The purity of words.
The purity of saying the very thing you need to say, reading the word apropos to the moment, seeing the familiar call of another soul in another place who speaks your thoughts — the rare taste of the divine in the common moment, calling the common moment out.
Whitman is tactile. Colette, vivacious. Both speak and the world quiets down.
Whitman prepares, Colette illustrates.
“Beautiful dripping fragments, the negligent list of one after
another as I happen to call them to me or think of them,
The real poems, (what we call poems being merely pictures,)
The poems of the privacy of the night,…
drooping shy and unseen that I always carry,…” — from “Spontaneous Me”, Walt Whitman
“Ask me…I could tell you…the dirge, the moaning in a minor key of the two pine trees that lulled my sleep, and the youthful voice, sweetly shrill, of my mother calling my name in the garden. I could open for you the books over which was bent my forehead…and in a puff I could blow away…the dark, wrinkled faces of the pansies,…which, innocent young pagan that I was, I pressed between the pages of a book. You will hear the hooting of my shy owl, and you will feel the warmth of the low wall, embroidered with snails, where I propped my elbow. You will warm your arms, folded one upon the other…” — from “Earthly Paradise”, Colette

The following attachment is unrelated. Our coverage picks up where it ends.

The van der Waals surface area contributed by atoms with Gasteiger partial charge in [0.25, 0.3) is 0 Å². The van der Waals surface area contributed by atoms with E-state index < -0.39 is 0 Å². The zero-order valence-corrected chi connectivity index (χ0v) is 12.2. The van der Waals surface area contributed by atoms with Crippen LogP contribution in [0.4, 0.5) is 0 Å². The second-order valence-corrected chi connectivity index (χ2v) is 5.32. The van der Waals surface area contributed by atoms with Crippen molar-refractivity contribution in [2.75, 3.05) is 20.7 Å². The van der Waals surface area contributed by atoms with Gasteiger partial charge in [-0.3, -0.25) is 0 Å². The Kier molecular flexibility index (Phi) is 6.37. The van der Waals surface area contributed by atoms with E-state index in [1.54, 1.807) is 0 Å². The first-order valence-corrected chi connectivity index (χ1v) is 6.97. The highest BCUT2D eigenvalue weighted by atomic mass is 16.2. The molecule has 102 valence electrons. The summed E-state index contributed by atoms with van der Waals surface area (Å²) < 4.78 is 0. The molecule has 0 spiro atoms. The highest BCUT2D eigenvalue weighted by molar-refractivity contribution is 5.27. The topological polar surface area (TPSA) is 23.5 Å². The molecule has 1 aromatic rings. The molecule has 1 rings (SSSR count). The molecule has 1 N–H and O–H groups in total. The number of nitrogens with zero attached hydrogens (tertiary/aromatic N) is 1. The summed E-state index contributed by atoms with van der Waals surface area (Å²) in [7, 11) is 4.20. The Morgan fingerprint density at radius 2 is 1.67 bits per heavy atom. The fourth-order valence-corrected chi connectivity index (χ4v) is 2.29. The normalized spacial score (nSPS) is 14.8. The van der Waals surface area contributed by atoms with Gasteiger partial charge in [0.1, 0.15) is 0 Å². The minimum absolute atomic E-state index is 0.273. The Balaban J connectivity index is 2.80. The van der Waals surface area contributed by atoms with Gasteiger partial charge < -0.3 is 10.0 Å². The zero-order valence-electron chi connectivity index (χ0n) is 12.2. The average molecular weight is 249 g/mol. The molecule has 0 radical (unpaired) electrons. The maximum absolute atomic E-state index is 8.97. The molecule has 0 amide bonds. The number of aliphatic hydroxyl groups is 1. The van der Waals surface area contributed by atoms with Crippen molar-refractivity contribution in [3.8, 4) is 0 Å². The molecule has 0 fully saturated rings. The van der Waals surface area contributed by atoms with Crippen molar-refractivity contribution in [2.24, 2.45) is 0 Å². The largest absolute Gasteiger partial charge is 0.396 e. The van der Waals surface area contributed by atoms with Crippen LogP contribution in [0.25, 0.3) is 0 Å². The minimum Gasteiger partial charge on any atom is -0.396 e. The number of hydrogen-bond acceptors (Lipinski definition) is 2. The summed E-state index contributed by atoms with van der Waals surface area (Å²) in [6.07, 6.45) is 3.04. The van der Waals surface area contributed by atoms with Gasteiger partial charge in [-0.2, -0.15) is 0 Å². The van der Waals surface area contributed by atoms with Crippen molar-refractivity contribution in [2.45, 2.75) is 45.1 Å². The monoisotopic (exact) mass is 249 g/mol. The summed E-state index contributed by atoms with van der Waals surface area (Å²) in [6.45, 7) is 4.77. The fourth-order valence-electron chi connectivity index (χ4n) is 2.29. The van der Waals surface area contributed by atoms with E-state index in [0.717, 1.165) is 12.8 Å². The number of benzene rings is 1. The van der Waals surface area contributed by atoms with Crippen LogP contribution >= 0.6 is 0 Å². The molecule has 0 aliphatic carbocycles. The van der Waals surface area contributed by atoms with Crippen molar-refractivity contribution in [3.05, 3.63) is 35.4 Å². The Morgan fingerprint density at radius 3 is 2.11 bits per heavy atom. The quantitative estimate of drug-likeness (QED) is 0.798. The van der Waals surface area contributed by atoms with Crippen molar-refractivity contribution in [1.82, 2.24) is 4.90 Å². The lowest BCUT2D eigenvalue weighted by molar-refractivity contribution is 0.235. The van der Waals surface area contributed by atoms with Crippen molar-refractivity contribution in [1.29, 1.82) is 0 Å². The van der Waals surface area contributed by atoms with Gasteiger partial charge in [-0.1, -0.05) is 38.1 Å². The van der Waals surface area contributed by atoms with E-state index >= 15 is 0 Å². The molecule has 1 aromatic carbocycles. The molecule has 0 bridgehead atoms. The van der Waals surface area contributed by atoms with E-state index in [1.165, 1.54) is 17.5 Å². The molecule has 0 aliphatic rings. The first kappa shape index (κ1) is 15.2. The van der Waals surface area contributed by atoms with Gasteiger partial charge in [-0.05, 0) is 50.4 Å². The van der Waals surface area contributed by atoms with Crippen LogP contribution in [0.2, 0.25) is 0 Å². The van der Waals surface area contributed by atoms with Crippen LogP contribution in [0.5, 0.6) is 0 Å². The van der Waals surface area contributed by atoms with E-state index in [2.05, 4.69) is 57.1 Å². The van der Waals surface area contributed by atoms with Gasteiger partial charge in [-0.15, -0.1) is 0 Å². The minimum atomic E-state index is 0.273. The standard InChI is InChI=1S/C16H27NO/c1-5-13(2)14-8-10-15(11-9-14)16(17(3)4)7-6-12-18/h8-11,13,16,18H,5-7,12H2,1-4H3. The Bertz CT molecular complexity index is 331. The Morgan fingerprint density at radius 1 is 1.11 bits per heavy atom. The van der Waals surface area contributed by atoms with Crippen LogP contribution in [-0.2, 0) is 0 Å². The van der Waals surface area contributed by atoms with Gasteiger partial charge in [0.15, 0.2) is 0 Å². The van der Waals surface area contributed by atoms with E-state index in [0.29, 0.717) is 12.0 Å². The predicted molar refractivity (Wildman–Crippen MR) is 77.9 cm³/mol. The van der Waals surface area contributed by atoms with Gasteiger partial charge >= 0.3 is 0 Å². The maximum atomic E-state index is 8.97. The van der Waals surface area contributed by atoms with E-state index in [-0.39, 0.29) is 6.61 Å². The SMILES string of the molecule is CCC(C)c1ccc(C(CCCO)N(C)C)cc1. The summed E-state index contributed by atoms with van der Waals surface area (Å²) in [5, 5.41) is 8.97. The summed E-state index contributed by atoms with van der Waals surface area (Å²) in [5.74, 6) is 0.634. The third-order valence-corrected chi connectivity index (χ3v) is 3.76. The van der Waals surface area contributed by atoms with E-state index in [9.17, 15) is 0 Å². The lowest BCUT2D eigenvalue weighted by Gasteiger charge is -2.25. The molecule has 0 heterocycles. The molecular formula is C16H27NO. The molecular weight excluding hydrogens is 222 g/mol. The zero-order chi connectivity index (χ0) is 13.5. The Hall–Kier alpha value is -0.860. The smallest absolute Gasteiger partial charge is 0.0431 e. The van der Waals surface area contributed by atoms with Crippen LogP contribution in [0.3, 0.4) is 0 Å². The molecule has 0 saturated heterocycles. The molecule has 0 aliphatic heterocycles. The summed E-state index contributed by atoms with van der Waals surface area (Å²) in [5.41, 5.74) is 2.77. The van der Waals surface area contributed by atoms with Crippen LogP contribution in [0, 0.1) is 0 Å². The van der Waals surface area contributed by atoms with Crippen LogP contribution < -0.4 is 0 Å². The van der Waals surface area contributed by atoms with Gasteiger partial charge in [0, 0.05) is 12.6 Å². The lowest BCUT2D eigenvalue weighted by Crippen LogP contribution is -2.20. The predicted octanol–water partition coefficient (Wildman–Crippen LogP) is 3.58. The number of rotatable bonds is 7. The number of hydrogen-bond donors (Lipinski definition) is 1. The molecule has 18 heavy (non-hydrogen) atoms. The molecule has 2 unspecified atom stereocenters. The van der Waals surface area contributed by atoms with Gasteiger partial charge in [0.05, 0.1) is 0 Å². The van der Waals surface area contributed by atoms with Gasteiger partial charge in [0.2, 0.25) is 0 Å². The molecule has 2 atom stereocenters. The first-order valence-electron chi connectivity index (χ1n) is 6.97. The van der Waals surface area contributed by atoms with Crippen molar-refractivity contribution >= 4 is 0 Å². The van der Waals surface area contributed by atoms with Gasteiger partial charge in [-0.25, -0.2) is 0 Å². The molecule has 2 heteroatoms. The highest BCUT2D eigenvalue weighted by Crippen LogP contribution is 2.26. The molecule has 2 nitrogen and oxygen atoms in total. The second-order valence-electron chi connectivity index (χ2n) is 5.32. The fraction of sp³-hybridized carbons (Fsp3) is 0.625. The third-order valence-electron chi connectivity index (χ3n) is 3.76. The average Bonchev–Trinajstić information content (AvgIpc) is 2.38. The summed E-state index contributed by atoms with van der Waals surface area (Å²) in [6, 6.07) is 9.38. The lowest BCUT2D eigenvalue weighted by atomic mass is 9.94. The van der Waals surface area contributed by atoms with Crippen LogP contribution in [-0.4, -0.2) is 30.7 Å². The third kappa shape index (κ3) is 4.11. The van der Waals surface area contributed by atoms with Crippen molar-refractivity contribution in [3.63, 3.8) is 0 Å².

The particular paragraph above echoes the piece that first introduced me to Colette. A chapter from “My Mother’s House” in which her mother, from the garden and from the aching spaces in her soul, called her children home — “Where, O, Where are the Children?”. I’d never read anything quite so unsettlingly pure. It was then I was riveted with writing.
Riveted with the purity of words.
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